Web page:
Thus, the door remains wide open for the definitive biography of Wade Hampton. Fortunately, there is one yet to be published in this barrage of Hamptonmania. Prof. Rod Andrew, Jr. of Clemson University has his book, Wade Hampton: Confederate Warrior to Southern Redeemer, due out next. Rod’s book will be published by the University of North Carolina Press next April. I gave Rod a fair amount of material for use in his book and also spent some time discussing things with him while he was writing it. Knowing the biography series published by the University of North Carolina’s Press, I am very hopeful that Rod’s book–the last of the four–will end up being the most comprehensive of all and will give both aspects of Hampton’s life the coverage that they deserve.

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  1. Jeff Mancini
    Sun 30th Dec 2007 at 12:04 am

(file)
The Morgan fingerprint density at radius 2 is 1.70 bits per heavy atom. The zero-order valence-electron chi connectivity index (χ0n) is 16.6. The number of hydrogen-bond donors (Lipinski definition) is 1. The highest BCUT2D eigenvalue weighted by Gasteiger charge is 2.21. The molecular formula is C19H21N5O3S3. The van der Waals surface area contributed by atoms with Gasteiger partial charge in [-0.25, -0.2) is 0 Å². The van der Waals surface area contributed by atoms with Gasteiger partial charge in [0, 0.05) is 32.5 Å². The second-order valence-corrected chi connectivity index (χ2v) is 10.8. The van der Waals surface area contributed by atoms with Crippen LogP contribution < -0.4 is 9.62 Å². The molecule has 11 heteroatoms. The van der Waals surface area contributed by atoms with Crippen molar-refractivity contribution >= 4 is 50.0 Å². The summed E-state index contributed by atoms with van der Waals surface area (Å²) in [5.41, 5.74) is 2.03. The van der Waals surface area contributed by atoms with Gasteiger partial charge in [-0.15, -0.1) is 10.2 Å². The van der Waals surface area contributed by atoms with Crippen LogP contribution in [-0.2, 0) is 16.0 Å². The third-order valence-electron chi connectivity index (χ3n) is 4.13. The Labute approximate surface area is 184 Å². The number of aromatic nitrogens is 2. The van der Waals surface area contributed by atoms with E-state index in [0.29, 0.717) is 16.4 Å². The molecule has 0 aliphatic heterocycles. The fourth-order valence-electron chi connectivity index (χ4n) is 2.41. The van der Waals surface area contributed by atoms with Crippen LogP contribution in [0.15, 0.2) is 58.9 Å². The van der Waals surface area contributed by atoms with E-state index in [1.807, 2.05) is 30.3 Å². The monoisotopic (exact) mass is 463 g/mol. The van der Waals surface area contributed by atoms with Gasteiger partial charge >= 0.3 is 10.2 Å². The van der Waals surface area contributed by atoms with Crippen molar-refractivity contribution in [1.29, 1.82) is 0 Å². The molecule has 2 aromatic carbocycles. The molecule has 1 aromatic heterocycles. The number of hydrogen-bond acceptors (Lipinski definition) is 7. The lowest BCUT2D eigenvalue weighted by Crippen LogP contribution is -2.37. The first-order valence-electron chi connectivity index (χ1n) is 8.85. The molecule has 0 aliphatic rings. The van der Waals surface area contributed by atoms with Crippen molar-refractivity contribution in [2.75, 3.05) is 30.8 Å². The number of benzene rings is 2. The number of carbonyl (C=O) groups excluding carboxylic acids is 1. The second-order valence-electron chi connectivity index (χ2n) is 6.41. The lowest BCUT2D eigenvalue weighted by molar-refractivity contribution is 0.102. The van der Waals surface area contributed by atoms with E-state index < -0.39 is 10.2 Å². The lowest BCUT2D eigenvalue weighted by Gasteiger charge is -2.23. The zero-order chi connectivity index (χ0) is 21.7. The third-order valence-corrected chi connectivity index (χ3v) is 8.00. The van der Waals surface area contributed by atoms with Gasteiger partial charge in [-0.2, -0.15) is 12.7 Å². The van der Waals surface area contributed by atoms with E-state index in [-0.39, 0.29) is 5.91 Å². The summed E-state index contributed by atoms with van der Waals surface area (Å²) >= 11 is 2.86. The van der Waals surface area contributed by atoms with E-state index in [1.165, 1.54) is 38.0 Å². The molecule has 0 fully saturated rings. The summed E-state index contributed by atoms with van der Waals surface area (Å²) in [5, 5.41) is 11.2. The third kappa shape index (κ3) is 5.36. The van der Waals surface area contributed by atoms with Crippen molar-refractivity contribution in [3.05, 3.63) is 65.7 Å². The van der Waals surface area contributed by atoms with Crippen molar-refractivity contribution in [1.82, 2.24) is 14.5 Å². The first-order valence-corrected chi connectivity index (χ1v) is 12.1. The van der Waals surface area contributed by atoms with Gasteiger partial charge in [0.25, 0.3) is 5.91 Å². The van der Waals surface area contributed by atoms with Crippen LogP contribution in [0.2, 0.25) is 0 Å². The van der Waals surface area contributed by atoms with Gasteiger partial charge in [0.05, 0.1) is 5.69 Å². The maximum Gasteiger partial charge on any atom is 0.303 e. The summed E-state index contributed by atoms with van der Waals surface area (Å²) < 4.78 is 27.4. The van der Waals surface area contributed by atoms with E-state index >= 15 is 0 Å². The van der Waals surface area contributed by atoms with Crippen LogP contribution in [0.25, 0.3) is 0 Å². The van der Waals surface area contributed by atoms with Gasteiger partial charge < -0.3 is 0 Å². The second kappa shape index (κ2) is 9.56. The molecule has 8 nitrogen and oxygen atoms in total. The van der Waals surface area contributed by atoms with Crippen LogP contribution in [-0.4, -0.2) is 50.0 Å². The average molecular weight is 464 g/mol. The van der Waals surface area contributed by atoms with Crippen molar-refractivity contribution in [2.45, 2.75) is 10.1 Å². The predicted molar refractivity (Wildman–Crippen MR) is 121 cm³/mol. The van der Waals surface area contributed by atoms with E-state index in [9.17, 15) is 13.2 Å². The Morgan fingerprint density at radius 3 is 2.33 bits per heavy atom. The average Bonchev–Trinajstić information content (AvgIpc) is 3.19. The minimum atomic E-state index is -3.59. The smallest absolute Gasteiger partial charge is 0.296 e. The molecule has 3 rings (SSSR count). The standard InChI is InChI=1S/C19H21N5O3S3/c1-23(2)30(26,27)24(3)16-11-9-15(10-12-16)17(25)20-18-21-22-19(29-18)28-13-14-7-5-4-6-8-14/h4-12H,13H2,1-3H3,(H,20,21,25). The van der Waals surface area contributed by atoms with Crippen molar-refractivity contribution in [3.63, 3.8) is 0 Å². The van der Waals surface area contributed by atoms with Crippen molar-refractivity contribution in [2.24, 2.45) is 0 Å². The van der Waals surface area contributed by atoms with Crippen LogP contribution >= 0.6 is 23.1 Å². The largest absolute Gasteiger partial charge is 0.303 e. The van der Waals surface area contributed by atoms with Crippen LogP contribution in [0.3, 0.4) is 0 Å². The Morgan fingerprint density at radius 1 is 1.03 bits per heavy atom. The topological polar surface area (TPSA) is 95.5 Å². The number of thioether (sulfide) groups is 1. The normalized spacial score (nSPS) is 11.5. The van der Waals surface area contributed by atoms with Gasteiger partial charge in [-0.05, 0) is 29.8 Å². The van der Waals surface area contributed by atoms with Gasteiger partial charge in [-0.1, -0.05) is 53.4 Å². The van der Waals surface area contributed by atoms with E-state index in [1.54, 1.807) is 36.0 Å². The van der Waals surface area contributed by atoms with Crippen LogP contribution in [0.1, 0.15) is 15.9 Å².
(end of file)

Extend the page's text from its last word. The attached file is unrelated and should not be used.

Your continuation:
Eric: Having read your prior postings on Confederate Cavalry General Wade Hampton I found it fascinating that after J.E.B. Stuart dies at Yellow Tavern and Hampton assumes control of the Confederate Cavalry in the eastern theatre that his first major battle at Trevilian Station vs Sheridan touches on his shifting Rebel cavalry tactics towards more dismounted engagements. The commonly held theory in regards to Rebel tactics was as the war evolved that the Confederate troopers would rely on not just their predominate muzzle loading carbines and procured Federal breech loading carbines but also double barrelled shotguns and multiple revolvers to carry the fight. In other words the sabre was also less emphasized in the changing Rebel tactics as was in general mounted charges instead the tactic was to use the Bedford Forrest axiom arriving first with the most and using the most advantageous terrain to ones benefit. The thought that the sabre was in short supply was touched on recently in an Ebay auction #320201215016. The auction is for a very well preserved ordnance document dated May 4th, 1864 whereby a procurement of weapons including a large amount of sabres is signed for by a Captain C.H. Conner of the 1st Georgia Cavalry, Army of Tennessee during the Atlanta campaign. How does this relate to Gen. Wade Hampton? Specifically it speaks to a common misperception (like CSA troops wearing yellow faced collars and cuffs on their jackets and yellow kepis) that tactics for the CSA Cavalry were adapted to the availability of various weapons. In other words was Hampton shifting the focus away from mounted tactics that utilized fighting on horseback including sabres by necessity or was he of the firm learned belief that mounted infantry tactics that utilized dismounted techniques was simply more effective against Federal Cavalry now being armed with not just breechloaders but a rapid firing breachloader like the Spencer Carbine. Hampton showed at Trevilian that he could mitigate superior Federal firepower amongst Sheridan’s troopers by getting to the place of battle, dismounting and firing back at the more superior armed Union troopers with his undermanned and not as well armed troops and their combination of muzzle loading carbines and captured breechloaders. Your point that it is an arguable conclusion that Stuart may have been reluctant to utilize this tactic (although I believe this is somewhat what Stuart had in mind with Wickham’s and Lomax’s brigades on the Telegraph Road at Yellow Tavern to neutralize superior numbers) underscores Wade Hampton’s true practical genius in not only identifying this trend but using it to masterful results with his undermanned brigades at Trevilian. Your point that historians have not touched on this important piece of history as it relates to the southern cavalry effort in 1864 and how Hampton’s efforts prolonged the southern struggle against overwhelming odds is not discussed or covered nearly as critically and succinctly as it should be.